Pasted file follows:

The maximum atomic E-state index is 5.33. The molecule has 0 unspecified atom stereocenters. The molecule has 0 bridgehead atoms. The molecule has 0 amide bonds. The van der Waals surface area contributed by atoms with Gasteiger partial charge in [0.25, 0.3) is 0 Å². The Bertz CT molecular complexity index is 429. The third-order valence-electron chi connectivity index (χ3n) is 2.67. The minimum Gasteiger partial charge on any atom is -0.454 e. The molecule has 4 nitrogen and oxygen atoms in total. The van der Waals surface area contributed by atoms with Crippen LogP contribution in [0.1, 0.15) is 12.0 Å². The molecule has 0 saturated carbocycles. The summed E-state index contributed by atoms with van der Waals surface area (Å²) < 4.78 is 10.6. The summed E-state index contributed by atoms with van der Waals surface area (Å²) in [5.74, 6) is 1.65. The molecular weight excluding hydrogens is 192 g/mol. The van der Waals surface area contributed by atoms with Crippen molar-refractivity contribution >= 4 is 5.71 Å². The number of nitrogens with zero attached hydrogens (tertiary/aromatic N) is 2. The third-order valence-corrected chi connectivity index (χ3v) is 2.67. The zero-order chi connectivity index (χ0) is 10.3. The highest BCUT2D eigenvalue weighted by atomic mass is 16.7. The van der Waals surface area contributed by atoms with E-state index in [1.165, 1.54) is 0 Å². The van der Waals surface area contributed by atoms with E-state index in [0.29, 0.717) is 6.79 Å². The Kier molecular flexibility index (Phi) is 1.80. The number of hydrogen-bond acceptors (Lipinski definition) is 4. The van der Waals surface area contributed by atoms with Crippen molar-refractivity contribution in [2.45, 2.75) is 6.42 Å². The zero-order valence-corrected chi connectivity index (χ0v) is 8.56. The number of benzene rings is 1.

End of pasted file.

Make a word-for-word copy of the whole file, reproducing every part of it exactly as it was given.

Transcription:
The maximum atomic E-state index is 5.33. The molecule has 0 unspecified atom stereocenters. The molecule has 0 bridgehead atoms. The molecule has 0 amide bonds. The van der Waals surface area contributed by atoms with Gasteiger partial charge in [0.25, 0.3) is 0 Å². The Bertz CT molecular complexity index is 429. The third-order valence-electron chi connectivity index (χ3n) is 2.67. The minimum Gasteiger partial charge on any atom is -0.454 e. The molecule has 4 nitrogen and oxygen atoms in total. The van der Waals surface area contributed by atoms with Crippen LogP contribution in [0.1, 0.15) is 12.0 Å². The molecule has 0 saturated carbocycles. The summed E-state index contributed by atoms with van der Waals surface area (Å²) < 4.78 is 10.6. The summed E-state index contributed by atoms with van der Waals surface area (Å²) in [5.74, 6) is 1.65. The molecular weight excluding hydrogens is 192 g/mol. The van der Waals surface area contributed by atoms with Crippen molar-refractivity contribution >= 4 is 5.71 Å². The number of nitrogens with zero attached hydrogens (tertiary/aromatic N) is 2. The third-order valence-corrected chi connectivity index (χ3v) is 2.67. The zero-order chi connectivity index (χ0) is 10.3. The highest BCUT2D eigenvalue weighted by atomic mass is 16.7. The van der Waals surface area contributed by atoms with E-state index in [1.165, 1.54) is 0 Å². The van der Waals surface area contributed by atoms with E-state index in [0.29, 0.717) is 6.79 Å². The Kier molecular flexibility index (Phi) is 1.80. The number of hydrogen-bond acceptors (Lipinski definition) is 4. The van der Waals surface area contributed by atoms with Crippen molar-refractivity contribution in [2.45, 2.75) is 6.42 Å². The zero-order valence-corrected chi connectivity index (χ0v) is 8.56. The number of benzene rings is 1.